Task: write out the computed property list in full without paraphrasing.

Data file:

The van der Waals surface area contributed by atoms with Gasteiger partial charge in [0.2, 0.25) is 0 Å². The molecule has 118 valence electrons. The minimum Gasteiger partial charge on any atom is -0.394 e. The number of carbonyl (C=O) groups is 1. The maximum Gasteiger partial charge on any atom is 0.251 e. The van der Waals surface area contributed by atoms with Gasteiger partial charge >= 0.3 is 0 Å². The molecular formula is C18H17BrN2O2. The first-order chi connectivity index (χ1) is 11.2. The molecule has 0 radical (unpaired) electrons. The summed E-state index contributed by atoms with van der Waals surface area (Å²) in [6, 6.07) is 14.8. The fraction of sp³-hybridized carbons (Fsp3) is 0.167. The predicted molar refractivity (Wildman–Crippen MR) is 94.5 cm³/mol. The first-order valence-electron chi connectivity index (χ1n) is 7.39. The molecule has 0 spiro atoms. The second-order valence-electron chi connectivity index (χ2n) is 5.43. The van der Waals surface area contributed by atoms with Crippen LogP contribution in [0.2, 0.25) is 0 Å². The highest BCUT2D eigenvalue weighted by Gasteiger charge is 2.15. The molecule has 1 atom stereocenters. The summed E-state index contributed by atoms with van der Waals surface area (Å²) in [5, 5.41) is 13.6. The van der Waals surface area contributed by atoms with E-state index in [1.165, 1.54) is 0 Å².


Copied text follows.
The van der Waals surface area contributed by atoms with Gasteiger partial charge in [0.2, 0.25) is 0 Å². The molecule has 118 valence electrons. The minimum Gasteiger partial charge on any atom is -0.394 e. The number of carbonyl (C=O) groups is 1. The maximum Gasteiger partial charge on any atom is 0.251 e. The van der Waals surface area contributed by atoms with Gasteiger partial charge >= 0.3 is 0 Å². The molecular formula is C18H17BrN2O2. The first-order chi connectivity index (χ1) is 11.2. The molecule has 0 radical (unpaired) electrons. The summed E-state index contributed by atoms with van der Waals surface area (Å²) in [6, 6.07) is 14.8. The fraction of sp³-hybridized carbons (Fsp3) is 0.167. The predicted molar refractivity (Wildman–Crippen MR) is 94.5 cm³/mol. The first-order valence-electron chi connectivity index (χ1n) is 7.39. The molecule has 0 spiro atoms. The second-order valence-electron chi connectivity index (χ2n) is 5.43. The van der Waals surface area contributed by atoms with Crippen LogP contribution in [0.2, 0.25) is 0 Å². The highest BCUT2D eigenvalue weighted by Gasteiger charge is 2.15. The molecule has 1 atom stereocenters. The summed E-state index contributed by atoms with van der Waals surface area (Å²) in [5, 5.41) is 13.6. The van der Waals surface area contributed by atoms with E-state index in [1.165, 1.54) is 0 Å².